Way back in the early 1980s, I came up with a chicken wing recipe. It started as a refrigerator-clearing exercise, using a little of this and that from jars. The first batch was terrific, and because I had, literally, taken a little of this and a little of that, I was unable to replicate what I had done.
It took some experimenting to cobble together another batch as delicious as the first; after sampling several dozen wings, who could remember? From that day forward, I had my wing recipe.
The Wing Years, as I like to call them, followed - when I arrived at every party with a foil-covered baking sheet and a zip-top bag of wings in my secret spicy marinade. I popped them in the oven and stood by with tongs, ready to flip them over on their way to a sticky, sweet, irresistible snack food. The wings had devoted fans. I joked that I had to hold back one piece in the kitchen or they would all be devoured by the time I removed my oven mitts and put down the tongs.
When I set out to re-create the recipe for readers, I stumbled. It turns out the denizens of my refrigerator door have changed. Where Chinese chili sauce with garlic was a standard in my '80s kitchen, today it is Korean gochujang. Soy sauce has stepped aside for tamari. I had only Tabasco and Frank's Hot Sauce then, but now there are a dozen bottles of hot sauce, some vegetal, some incendiary. The world had changed, but my wing recipe hadn't, until now. The updated recipe is complex, sweet, spicy, tingly and dead simple.
Americans do love their wings. To that end, the parts have been broiled, baked, battered, dunked in sauce, dry-rubbed and Korean-spiced. Grocery stores have taken to offering wing bars, where a selection bathed in various sauces and styles may be purchased by the pound. I say: Resist these offerings as overcooked and underwhelming and make this recipe instead. Pour all the ingredients in a bag, add the chicken, marinate, roast. If you want to eyeball the amounts instead of measuring, I won't tell.
The stickiest question remains: drumettes or flats? Each wing has three parts: The vestigial, inedible tip, the drumette, so named for its resemblance to the drumstick, and the flat, the two-boned center section. One friend's daughter went through a "wing phase" and shamelessly asked servers for drumettes only. They complied. Other wing eaters, according to a Reddit thread about which is better, prefer the flat for it's easy eating. (It's possible to pull the meat from the bones with one swift, toothy motion.) Serve all drumettes or give equal time to drumettes and flats. It doesn't matter; every piece will be devoured.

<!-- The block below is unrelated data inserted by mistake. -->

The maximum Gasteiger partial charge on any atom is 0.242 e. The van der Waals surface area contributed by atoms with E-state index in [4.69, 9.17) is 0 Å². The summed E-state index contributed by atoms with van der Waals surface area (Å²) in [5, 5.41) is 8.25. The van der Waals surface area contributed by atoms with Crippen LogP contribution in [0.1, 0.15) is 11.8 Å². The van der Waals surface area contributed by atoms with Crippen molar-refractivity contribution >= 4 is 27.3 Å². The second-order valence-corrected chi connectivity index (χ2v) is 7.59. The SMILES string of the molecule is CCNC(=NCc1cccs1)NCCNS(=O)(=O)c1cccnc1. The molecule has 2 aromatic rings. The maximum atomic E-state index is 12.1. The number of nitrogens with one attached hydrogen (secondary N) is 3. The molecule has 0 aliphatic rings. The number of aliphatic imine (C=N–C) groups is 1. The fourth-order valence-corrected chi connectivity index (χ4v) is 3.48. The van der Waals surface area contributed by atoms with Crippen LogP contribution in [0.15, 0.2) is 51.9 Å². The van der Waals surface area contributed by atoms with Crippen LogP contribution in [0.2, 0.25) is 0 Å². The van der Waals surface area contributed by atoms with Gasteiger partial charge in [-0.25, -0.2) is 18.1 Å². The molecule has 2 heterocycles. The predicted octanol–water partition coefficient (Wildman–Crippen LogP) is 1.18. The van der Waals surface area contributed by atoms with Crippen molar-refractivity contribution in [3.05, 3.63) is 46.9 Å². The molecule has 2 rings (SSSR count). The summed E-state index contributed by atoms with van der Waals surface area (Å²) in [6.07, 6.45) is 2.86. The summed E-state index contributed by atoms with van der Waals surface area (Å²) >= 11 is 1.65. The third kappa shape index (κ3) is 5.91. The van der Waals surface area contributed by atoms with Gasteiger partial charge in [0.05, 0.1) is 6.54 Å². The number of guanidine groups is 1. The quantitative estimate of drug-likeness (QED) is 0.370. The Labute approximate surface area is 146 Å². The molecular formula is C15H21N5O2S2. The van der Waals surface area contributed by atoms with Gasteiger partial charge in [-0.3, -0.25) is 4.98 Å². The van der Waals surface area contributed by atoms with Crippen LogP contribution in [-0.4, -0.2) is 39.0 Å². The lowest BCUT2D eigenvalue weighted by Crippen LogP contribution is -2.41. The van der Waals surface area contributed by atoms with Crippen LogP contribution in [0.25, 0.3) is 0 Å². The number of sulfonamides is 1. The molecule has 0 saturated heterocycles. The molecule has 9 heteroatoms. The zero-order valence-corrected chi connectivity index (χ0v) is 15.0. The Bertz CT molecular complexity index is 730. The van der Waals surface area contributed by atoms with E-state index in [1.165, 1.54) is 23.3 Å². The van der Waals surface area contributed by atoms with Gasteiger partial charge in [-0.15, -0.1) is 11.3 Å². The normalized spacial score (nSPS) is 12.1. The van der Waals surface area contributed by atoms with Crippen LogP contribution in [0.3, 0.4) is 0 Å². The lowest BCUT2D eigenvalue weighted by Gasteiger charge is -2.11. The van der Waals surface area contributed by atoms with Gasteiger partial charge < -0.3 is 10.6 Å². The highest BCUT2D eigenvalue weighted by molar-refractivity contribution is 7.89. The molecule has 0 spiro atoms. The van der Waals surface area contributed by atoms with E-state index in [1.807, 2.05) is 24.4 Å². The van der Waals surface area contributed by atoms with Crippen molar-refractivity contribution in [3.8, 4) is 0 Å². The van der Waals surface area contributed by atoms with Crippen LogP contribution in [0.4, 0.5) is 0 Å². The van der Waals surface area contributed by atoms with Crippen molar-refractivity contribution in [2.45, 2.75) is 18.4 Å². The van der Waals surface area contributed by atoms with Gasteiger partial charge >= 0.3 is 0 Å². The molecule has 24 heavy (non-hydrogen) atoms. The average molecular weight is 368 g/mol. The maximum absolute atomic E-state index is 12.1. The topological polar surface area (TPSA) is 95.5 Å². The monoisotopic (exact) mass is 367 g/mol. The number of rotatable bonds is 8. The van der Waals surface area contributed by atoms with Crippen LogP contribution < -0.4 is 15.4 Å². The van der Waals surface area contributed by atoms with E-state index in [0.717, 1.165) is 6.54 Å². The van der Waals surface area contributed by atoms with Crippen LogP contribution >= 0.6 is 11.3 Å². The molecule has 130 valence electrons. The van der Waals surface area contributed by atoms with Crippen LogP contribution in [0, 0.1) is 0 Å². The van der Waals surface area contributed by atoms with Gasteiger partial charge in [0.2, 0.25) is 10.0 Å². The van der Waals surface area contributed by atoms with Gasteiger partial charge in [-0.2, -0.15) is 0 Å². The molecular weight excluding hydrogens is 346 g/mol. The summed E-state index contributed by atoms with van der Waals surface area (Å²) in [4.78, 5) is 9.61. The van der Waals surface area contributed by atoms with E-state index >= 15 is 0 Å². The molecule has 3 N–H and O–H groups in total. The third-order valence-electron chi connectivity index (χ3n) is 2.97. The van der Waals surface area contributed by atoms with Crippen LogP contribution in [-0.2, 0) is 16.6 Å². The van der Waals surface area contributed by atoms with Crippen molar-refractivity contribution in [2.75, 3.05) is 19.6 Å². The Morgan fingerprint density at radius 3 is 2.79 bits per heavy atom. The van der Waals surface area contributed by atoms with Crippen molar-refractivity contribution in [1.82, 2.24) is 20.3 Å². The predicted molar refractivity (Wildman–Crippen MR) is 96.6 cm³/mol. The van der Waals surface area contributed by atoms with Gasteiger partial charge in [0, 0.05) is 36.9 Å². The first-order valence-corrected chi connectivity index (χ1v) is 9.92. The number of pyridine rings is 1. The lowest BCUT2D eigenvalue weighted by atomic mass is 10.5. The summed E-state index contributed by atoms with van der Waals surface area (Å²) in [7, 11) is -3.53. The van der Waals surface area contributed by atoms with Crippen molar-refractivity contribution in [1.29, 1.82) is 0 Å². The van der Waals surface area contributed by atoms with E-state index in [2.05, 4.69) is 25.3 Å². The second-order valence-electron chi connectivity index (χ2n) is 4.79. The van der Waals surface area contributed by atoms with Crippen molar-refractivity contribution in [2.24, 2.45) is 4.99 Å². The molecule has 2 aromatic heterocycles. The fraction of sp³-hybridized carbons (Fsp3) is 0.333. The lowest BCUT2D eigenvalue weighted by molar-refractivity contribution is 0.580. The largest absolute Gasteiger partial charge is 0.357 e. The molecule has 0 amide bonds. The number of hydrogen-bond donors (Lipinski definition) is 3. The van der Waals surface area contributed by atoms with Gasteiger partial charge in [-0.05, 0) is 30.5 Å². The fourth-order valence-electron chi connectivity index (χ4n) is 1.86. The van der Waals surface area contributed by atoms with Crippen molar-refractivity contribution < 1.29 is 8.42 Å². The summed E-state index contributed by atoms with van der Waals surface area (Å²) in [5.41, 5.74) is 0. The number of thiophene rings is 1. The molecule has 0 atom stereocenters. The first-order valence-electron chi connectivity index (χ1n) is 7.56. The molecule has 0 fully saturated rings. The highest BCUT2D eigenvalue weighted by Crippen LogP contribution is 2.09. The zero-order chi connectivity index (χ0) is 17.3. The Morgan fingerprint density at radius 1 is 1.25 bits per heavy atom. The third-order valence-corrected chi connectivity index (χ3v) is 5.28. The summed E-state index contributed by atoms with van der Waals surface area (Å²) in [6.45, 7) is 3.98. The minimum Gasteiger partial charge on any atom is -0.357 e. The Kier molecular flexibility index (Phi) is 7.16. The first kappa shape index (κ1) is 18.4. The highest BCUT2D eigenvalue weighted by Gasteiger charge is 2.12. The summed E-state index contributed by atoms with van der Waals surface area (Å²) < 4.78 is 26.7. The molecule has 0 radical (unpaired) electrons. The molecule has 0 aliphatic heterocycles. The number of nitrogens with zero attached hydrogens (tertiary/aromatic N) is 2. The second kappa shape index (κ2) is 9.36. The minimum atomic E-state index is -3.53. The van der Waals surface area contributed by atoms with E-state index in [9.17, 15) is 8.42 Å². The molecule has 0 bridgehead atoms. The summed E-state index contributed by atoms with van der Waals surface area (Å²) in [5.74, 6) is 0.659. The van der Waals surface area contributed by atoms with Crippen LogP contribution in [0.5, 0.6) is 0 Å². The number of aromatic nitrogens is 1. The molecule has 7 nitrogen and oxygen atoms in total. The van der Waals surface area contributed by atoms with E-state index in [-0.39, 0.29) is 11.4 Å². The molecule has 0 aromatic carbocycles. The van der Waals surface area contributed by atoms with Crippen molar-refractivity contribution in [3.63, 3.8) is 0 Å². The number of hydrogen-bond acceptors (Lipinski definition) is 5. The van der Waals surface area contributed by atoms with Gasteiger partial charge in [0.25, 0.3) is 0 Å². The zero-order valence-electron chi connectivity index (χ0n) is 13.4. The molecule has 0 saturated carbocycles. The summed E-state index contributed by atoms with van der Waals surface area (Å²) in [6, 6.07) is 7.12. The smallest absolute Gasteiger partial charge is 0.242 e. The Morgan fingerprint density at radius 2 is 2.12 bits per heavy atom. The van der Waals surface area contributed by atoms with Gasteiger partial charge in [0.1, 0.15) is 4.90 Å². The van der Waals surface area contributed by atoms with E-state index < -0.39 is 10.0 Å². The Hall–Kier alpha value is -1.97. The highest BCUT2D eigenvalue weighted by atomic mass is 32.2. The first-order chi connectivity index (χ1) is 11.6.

The last important bits of advice I have are: Line the baking sheet with a double layer of foil, because roasting these wings makes one caramelized, crazy sticky mess. Don't use disposable baking pans, because they aren't sturdy enough to carry the weight of all these wings. And while we could debate the merits of fried wings over oven-roasted ones, which would you rather clean up after?
Double or triple the recipe to serve a crowd. And prepare to bring these wings to every future get-together.
Barrow is a Washington cookbook author.
This recipe began as an experiment, emptying the last bits from jars and bottles languishing in the refrigerator, and ended a family favorite. Marinating these wings plumps the meat and cloaks every nook and cranny with a rich, indulgent, complex, sweet and spicy glaze.
Choose all drumettes, the part of the chicken wing that resembles the drumstick, or a combination of flats and drumettes.
It is possible to double or triple the recipe, but take care not to crowd the baking sheet when roasting. Lining the baking sheet with foil is no joke. The mess is real.
MAKE AHEAD: The wings need to marinate in the refrigerator for at least 4 hours, and up to 8 hours. If the timing is inconvenient, remove the chicken from the marinade ahead and place the wings directly on the baking sheet; refrigerate until ready to roast.
Black bean chili sauce is available at some Whole Foods Markets and Safeway stores, as well as at Asian markets.
From columnist and cookbook author Cathy Barrow.
1/3 cup ketchup
1/3 cup hoisin sauce
1/4 cup low-sodium tamari or soy sauce
1/4 cup light brown sugar
2 tablespoons gochujang (Korean pepper paste)
2 tablespoons Dijon mustard
2 tablespoons black bean chili sauce (see headnote)
2 tablespoons toasted sesame oil
2 tablespoons unseasoned rice vinegar
2 tablespoons sorghum or molasses
3 pounds chicken wings (all drumettes or a combination of drumettes and flats)
Combine the ketchup, hoisin, tamari or soy sauce, brown sugar, gochujang, mustard, black bean chili sauce, sesame oil, vinegar and sorghum or molasses in a 1-gallon zip-top bag. Add the chicken and seal, pressing out as much air as possible. Massage to distribute the marinade ingredients and coat the wings (through the bag). Refrigerate for at least 4 hours and at most 8 hours.
Preheat the oven to 400 degrees. Line a rimmed baking sheet with two layers of aluminum foil.
Arrange the wings in a single layer on the baking sheet; discard any leftover marinade. Roast for 20 minutes, then use tongs to turn the wings over; roast for another 20 minutes. They will be sticky and caramelized and irresistible.